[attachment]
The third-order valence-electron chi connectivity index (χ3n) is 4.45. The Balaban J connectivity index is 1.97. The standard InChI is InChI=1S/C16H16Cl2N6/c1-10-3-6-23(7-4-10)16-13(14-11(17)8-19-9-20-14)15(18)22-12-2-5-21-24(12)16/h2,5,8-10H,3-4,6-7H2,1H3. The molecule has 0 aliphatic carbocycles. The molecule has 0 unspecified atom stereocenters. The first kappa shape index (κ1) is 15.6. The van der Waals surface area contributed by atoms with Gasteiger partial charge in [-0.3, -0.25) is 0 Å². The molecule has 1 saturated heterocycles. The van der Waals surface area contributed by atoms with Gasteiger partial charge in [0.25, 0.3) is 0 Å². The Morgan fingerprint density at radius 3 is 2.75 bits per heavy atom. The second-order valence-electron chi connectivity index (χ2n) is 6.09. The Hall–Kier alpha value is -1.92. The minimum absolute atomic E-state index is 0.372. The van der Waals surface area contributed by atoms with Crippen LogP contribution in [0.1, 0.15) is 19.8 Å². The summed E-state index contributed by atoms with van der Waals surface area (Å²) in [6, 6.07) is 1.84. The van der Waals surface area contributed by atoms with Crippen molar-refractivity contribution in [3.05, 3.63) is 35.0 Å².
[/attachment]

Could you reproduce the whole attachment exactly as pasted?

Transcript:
The third-order valence-electron chi connectivity index (χ3n) is 4.45. The Balaban J connectivity index is 1.97. The standard InChI is InChI=1S/C16H16Cl2N6/c1-10-3-6-23(7-4-10)16-13(14-11(17)8-19-9-20-14)15(18)22-12-2-5-21-24(12)16/h2,5,8-10H,3-4,6-7H2,1H3. The molecule has 0 aliphatic carbocycles. The molecule has 0 unspecified atom stereocenters. The first kappa shape index (κ1) is 15.6. The van der Waals surface area contributed by atoms with Gasteiger partial charge in [-0.3, -0.25) is 0 Å². The molecule has 1 saturated heterocycles. The van der Waals surface area contributed by atoms with Gasteiger partial charge in [0.25, 0.3) is 0 Å². The Morgan fingerprint density at radius 3 is 2.75 bits per heavy atom. The second-order valence-electron chi connectivity index (χ2n) is 6.09. The Hall–Kier alpha value is -1.92. The minimum absolute atomic E-state index is 0.372. The van der Waals surface area contributed by atoms with Crippen LogP contribution in [0.1, 0.15) is 19.8 Å². The summed E-state index contributed by atoms with van der Waals surface area (Å²) in [6, 6.07) is 1.84. The van der Waals surface area contributed by atoms with Crippen molar-refractivity contribution in [3.05, 3.63) is 35.0 Å².